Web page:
III. The Series

The series are created in code. They specify scatter type because we want each series to have markers at data points. The YAxis property specifies the Y-axis, which a given Series is bound to. Finally, we specify the tool tip type because we want to have a tool tip when the mouse hovers a data point.

 LineSeries series0 = new LineSeries();
 series0.YAxis = chart.YAxes[0];
 series0.ScatterType = ScatterType.Square;
 series0.ScatterFills = new BrushCollection() { Brushes.Pink };
 series0.ScatterStrokes = new BrushCollection() { Brushes.Red };
 series0.Strokes = new BrushCollection() { Brushes.Red };
 series0.ToolTipType = ToolTipType.ChartData;

The data is random generated numbers. We use the Axis.XData and Axis.YData properties to set it.

 for (int i = 0; i < 30; i++)
     {
        series0.XData.Add(i * 6);
        data1.Add(rand.NextDouble() * 60.0);     
      }

      data1.Sort();
      series0.YData = new DoubleCollection(data1);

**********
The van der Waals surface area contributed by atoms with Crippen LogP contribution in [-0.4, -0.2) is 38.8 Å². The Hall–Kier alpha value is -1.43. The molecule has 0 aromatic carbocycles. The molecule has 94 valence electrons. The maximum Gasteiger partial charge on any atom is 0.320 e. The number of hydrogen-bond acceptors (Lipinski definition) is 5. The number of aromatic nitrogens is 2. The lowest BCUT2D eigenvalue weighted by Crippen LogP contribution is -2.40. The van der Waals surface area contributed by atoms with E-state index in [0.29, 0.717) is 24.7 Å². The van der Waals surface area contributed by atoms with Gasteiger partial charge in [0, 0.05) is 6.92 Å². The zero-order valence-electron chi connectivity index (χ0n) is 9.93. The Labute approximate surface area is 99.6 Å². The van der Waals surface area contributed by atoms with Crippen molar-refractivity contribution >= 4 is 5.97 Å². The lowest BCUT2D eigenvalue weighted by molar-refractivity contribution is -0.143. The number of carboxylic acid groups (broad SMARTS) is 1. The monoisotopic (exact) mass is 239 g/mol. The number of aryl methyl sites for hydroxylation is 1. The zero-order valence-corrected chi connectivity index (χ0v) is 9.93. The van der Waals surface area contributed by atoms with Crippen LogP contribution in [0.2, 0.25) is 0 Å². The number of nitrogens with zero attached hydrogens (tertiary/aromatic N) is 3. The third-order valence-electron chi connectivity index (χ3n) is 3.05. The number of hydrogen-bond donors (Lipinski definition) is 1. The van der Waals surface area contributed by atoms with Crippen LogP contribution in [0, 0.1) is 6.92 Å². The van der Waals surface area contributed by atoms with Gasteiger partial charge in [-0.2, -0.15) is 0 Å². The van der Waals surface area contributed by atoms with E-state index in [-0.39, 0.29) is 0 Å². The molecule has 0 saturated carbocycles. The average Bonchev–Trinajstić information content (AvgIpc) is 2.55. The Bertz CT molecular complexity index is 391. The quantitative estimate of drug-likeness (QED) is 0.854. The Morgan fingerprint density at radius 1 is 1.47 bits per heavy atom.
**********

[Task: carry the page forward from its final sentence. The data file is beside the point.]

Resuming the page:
//don't forget to add the series
      chart.Series.Add(series0);

Last but not least – don’t forget to add the series to the Series collection property of the chart. With that our chart is ready – here is the result:

Charting for WPF: Multiple Axes and Series

Charting for WPF: Multiple Axes and Series

You can download the sample with the chart libraries from here:

WPF Chart With Multiple Axes Sample Download

If you have any questions regarding the chart component use the forum, email or the help desk to contact MindFusion. More information about Charting for WPF, which includes a premium 3D charting library and a Real time charting library optimized to handle huge data sets can be found here.

Display Petri nets using MindFusion diagram component.

In this post we show how to build a Petri net using MindFusion.Diagramming for WinForms. Petri nets are used to model and study distributed systems. A net contains places, transitions and arcs. A place represents possible state of the system, and a transition represents the change from one state to another. Arcs connect places to transitions and show the flow direction.

First, create a new .NET Windows Forms project and add a Model.cs file to it where we’ll define Petri net model classes

public class Net
{
	public List<Place> Places { get; set; }
	public List<Transition> Transitions { get; set; }